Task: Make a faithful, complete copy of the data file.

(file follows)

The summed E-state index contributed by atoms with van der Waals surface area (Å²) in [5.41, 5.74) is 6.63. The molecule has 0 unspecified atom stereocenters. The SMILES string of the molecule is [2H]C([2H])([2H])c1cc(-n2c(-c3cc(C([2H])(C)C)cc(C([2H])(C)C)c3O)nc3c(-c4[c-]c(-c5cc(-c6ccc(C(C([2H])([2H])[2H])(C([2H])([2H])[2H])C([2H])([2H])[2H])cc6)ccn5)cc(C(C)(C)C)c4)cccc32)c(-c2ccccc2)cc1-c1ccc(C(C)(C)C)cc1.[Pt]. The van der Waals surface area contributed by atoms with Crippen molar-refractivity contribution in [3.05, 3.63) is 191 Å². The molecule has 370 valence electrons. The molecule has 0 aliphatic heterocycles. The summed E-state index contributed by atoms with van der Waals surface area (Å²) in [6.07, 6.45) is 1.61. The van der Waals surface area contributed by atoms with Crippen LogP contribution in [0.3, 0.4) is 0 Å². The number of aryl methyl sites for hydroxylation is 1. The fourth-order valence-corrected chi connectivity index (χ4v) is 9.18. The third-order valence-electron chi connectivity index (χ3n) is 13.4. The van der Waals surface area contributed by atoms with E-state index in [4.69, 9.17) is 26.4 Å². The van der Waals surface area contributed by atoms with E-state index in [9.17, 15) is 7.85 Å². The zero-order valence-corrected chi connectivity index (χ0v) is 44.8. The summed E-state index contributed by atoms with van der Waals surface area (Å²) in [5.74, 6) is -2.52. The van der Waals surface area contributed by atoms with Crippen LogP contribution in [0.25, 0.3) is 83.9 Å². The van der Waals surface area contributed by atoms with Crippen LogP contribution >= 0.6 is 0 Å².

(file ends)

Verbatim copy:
The summed E-state index contributed by atoms with van der Waals surface area (Å²) in [5.41, 5.74) is 6.63. The molecule has 0 unspecified atom stereocenters. The SMILES string of the molecule is [2H]C([2H])([2H])c1cc(-n2c(-c3cc(C([2H])(C)C)cc(C([2H])(C)C)c3O)nc3c(-c4[c-]c(-c5cc(-c6ccc(C(C([2H])([2H])[2H])(C([2H])([2H])[2H])C([2H])([2H])[2H])cc6)ccn5)cc(C(C)(C)C)c4)cccc32)c(-c2ccccc2)cc1-c1ccc(C(C)(C)C)cc1.[Pt]. The van der Waals surface area contributed by atoms with Crippen molar-refractivity contribution in [3.05, 3.63) is 191 Å². The molecule has 370 valence electrons. The molecule has 0 aliphatic heterocycles. The summed E-state index contributed by atoms with van der Waals surface area (Å²) in [6.07, 6.45) is 1.61. The van der Waals surface area contributed by atoms with Crippen LogP contribution in [0.3, 0.4) is 0 Å². The number of aryl methyl sites for hydroxylation is 1. The fourth-order valence-corrected chi connectivity index (χ4v) is 9.18. The third-order valence-electron chi connectivity index (χ3n) is 13.4. The van der Waals surface area contributed by atoms with E-state index in [4.69, 9.17) is 26.4 Å². The van der Waals surface area contributed by atoms with E-state index in [9.17, 15) is 7.85 Å². The zero-order valence-corrected chi connectivity index (χ0v) is 44.8. The summed E-state index contributed by atoms with van der Waals surface area (Å²) in [5.74, 6) is -2.52. The van der Waals surface area contributed by atoms with Crippen LogP contribution in [0.25, 0.3) is 83.9 Å². The van der Waals surface area contributed by atoms with Crippen LogP contribution >= 0.6 is 0 Å².